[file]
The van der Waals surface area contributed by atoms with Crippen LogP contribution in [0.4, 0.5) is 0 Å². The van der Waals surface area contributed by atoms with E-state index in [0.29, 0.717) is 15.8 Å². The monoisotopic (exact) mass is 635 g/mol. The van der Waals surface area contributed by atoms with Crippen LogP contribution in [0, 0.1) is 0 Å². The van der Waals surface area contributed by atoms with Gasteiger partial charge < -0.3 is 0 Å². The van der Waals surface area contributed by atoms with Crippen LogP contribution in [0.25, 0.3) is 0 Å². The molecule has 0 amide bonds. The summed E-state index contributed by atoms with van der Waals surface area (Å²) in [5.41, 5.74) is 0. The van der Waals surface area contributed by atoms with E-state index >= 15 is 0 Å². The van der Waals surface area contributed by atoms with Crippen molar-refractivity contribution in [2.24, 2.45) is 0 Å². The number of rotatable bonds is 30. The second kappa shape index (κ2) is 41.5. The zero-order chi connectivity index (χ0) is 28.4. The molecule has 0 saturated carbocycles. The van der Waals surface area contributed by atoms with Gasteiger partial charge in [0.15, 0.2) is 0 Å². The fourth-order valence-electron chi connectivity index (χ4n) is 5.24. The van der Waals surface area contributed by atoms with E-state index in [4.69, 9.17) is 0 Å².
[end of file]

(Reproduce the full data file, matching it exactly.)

The van der Waals surface area contributed by atoms with Crippen LogP contribution in [0.4, 0.5) is 0 Å². The van der Waals surface area contributed by atoms with E-state index in [0.29, 0.717) is 15.8 Å². The monoisotopic (exact) mass is 635 g/mol. The van der Waals surface area contributed by atoms with Crippen LogP contribution in [0, 0.1) is 0 Å². The van der Waals surface area contributed by atoms with Gasteiger partial charge < -0.3 is 0 Å². The van der Waals surface area contributed by atoms with Crippen LogP contribution in [0.25, 0.3) is 0 Å². The molecule has 0 amide bonds. The summed E-state index contributed by atoms with van der Waals surface area (Å²) in [5.41, 5.74) is 0. The van der Waals surface area contributed by atoms with E-state index >= 15 is 0 Å². The van der Waals surface area contributed by atoms with Crippen molar-refractivity contribution in [2.24, 2.45) is 0 Å². The number of rotatable bonds is 30. The second kappa shape index (κ2) is 41.5. The zero-order chi connectivity index (χ0) is 28.4. The molecule has 0 saturated carbocycles. The van der Waals surface area contributed by atoms with Gasteiger partial charge in [0.15, 0.2) is 0 Å². The fourth-order valence-electron chi connectivity index (χ4n) is 5.24. The van der Waals surface area contributed by atoms with E-state index in [4.69, 9.17) is 0 Å².